If your finished device is able to be 100% verified that it meets finished device specifications, you would not be required to validate that process. This does not apply to you though. Usually, it is best to focus on each process. If you have a subassembly that is a result of three different processes, you may need to validate each one, and you may need to validate them in a certain order. You don't want to be in a situation where you are doing one test to validate multiple special processes.
 

indubioush

Quite Involved in Discussions
#5
although I've come across a few articles suggesting that (with FDA anyway) you would still need to validate the overall manufacturing process.
Can you tell me which articles these are? If I was manufacturing a device that was able to be 100% verified, I would still have a master validation plan that provided justification for each process that did not require validation. I will still perform IQ and possibly OQ for equipment if needed.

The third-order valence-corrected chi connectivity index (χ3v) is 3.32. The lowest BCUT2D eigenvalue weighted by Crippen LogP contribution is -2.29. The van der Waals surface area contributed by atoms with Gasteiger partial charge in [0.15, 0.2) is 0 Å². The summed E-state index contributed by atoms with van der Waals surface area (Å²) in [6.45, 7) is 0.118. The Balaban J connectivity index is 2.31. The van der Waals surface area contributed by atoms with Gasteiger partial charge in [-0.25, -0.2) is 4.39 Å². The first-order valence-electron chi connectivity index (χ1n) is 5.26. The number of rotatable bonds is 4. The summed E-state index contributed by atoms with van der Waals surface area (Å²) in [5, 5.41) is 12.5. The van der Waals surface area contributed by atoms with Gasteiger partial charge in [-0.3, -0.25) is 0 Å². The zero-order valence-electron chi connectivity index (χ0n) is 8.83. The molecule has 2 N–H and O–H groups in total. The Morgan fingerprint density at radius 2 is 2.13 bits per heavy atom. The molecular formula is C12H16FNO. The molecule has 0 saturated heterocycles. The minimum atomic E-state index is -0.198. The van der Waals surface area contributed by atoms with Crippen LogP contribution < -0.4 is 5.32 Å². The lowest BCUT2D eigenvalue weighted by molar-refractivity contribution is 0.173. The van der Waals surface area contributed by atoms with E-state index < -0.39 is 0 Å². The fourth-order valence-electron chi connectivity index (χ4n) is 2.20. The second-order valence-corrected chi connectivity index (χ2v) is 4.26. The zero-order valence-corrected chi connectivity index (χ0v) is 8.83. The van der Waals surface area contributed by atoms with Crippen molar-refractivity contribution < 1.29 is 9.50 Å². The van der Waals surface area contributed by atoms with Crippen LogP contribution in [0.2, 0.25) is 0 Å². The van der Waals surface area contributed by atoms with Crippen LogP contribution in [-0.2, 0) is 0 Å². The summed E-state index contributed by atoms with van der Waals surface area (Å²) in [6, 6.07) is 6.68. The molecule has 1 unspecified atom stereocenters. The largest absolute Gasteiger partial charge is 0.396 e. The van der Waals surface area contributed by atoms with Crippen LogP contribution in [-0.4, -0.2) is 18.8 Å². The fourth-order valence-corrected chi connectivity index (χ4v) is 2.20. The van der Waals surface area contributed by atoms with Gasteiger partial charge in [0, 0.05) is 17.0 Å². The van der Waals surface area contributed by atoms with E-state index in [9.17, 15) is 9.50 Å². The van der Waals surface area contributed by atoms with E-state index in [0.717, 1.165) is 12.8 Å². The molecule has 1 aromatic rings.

DamienL

Involved In Discussions
#6
Can you tell me which articles these are? If I was manufacturing a device that was able to be 100% verified, I would still have a master validation plan that provided justification for each process that did not require validation. I will still perform IQ and possibly OQ for equipment if needed.
As I'm new to the Cove, I can't post links, but if you google "Jeff Boatman a comparison of process validation standards" you should be able to find a PDF. In section on "Validation Of Overall Process" he seems to be saying that the overall manufacturing process always needs validation, irrespecive of the ability to verify individual processes or the final finished product. Would you agree with him on this?